When was the last time you heard that your life won’t have any meaning unless you’re a wife and mother by 35?
After completing your undergraduate studies, how many times has the talk of “finally getting married” been brought up?
Forgive me if I’m projecting, but whether we’d like to be married by 25 or not, pursue higher education, live life travelling or being promiscuous, it’s no news that there are some decisions that women just can’t make on their own.
Or rather, we aren’t allowed to.
Decisions such as these (or perhaps, all?) always come with the baggage of honour, stigma, what-will-the-neighbours-think, and boyosh-bere-gelo
. And questions such as those are always asked with the answers already formed.
We often associate these questions and assumptions with relatives at family dinners, and thanks to the flourishing local meme culture, these attributes are even more firmly subjected to such “aunties.” But sometimes, even the most progressive of people -- and indeed, women as much as men -- will adhere to the stereotypes that they themselves claim to be fighting.
Recently, I attended a panel at the Dhaka Lit Fest, where a few panelists consisting of editors, journalists, and writers sat together with their moderator, and discussed the “Bangali naree
The panel was entirely composed of women -- a fact one of the panelists expressed her annoyance about.
The women spoke about the works of Begum Rokeya, and how furthering women’s position in our country has been in the works for over a hundred years. They spoke about oppression against women being ingrained deep in the crevices of our society, with male privilege flourishing at home, and women being taught to applaud tokenism at work.
If we recognise the need for feminism, then we must recognise how our movements can become enabling
Hearing these ladies highlight the plight of Bangali women and championing our rights was a wonderful thing. While the newer generation admittedly acquires a lot of its feminist values from Western media, academia, and literature, we must not forget that the seeds of women’s liberation have also been planting themselves in our own soil for a very long time.
Begum Rokeya is Bengal’s very own pioneer of women’s education, and a strong feminist who dreamed of a land where the day’s work ended in two hours and the religion was of love and purity. Who wouldn’t like to get behind that? Her work in liberating Muslim women of her time through education, and unpacking the harmful positions of power that Muslim men held, are relevant even today.
But, what that panel of women at the festival continuously insisted on was the tendency of men to see women as inferior, especially in a country like Bangladesh. And what they left out was the same degree with which women do the exact same thing, to themselves as well as the women around them.
Always in shackles
Just like it’s hard not to ascribe to notions of hierarchy based on colour, after being colonised for a couple of hundred years, similarly, it’s incredibly difficult not to internalise the notions of patriarchy that has engulfed the world for eons.
It’s hard not to tell a woman that getting married is the right thing to do, because you won’t get “that kind of freedom” at home. Because the joy of motherhood is one that has exceeded any other happiness in your life, it becomes impossible to not want that for someone you care about.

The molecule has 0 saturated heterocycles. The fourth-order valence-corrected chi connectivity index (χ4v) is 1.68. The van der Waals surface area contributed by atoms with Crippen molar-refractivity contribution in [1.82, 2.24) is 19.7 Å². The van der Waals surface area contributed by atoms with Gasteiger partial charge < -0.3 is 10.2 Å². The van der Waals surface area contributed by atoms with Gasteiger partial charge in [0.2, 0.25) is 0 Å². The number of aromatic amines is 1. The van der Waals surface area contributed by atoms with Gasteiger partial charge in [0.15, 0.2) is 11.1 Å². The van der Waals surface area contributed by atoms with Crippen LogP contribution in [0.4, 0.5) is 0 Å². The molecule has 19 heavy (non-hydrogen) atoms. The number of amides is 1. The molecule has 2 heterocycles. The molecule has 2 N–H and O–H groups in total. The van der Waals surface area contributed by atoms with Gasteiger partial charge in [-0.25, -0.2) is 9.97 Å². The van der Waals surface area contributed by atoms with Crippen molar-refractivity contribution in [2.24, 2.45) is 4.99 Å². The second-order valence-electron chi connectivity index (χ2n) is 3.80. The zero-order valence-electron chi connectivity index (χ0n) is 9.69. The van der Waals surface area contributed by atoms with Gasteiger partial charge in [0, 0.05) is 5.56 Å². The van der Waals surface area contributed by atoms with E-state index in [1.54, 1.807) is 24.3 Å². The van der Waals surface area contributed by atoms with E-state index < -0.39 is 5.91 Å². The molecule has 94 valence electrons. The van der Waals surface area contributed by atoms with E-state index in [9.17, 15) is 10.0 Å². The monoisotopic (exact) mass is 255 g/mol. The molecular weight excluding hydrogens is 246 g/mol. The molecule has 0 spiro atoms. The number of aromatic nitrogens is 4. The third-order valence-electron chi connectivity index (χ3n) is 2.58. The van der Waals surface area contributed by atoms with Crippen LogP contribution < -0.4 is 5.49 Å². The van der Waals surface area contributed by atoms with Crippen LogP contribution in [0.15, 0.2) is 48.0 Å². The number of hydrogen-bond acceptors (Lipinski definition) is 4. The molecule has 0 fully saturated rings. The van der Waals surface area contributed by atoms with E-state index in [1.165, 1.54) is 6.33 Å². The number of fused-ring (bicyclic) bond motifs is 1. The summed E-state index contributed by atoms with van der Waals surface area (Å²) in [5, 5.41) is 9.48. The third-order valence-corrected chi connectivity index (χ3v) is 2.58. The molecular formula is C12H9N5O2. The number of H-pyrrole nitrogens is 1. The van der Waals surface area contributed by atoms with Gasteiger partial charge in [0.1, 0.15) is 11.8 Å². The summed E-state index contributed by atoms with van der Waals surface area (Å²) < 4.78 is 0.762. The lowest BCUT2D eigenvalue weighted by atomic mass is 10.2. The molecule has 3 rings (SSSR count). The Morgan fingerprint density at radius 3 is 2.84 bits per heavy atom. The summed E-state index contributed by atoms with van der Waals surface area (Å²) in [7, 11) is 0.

For the Bangali woman, her country might have been a great source of such joys. But the Bangali woman in 2017 is past the fourth wave of feminism and well into the fifth. She is bombarded with knowledge of how strong patriarchal values penetrate deep into nation-building, and into the wars fought to build it.
For her, loving her country also comes with the awareness that women’s contribution to the project of the nation can be quite different from that of men, and that history plays a tremendous role in making us feel the way we do about our country.
Romance with resistance
As women, we maneuver around patriarchy the best we can. If the safest way to travel is to supposedly dress a certain way, then on goes that orna
But if we recognise the need for feminism, then we must recognise how our movements can become enabling. While we look outside at the oppression, especially as women fighting for the cause of equality, we must also look inside and search for the ways we too have internalised the very things we fight.
It becomes necessary to be able to understand the nuances and see that, for example, motherhood and marriage aren’t for all women, just like choosing career over family isn’t for all women either.
The cause becomes divisive only when we refuse to acknowledge the dangerous irony of propagating feminist values and notions of equality, and at the same time adhering to stereotypes of what a woman should be.
It becomes dangerous to be sitting in a panel, talking about women’s struggles, and stating to the audience that becoming a mother gives a woman lifelong happiness.
I don’t have the answer to how we can un-internalise systems that have been so pervasive for so many generations before us, or if that’s even possible. And this is not a rant -- I quite enjoyed the panel at the DLF. But as I walked out of the tent that day, I understood that as well-meaning as we can be, it is the intention of good that ends up sheltering oppressive regimes.
And what I take away from it is that, yes, we have come far, and yes, things are still quite bad. There’s hope, but there’s much to do. And we can’t do it without holding ourselves accountable. And we can’t do it without growing up.
We don’t have to be bigots to further the gender gap, we can be well-meaning men and women, still deeply tethered to the values that have shaped us since childhood. And that’s normal. But it is owning up to the harmful ones which makes all the difference.
Luba Khalili is an Editorial Assistant at the Dhaka Tribune.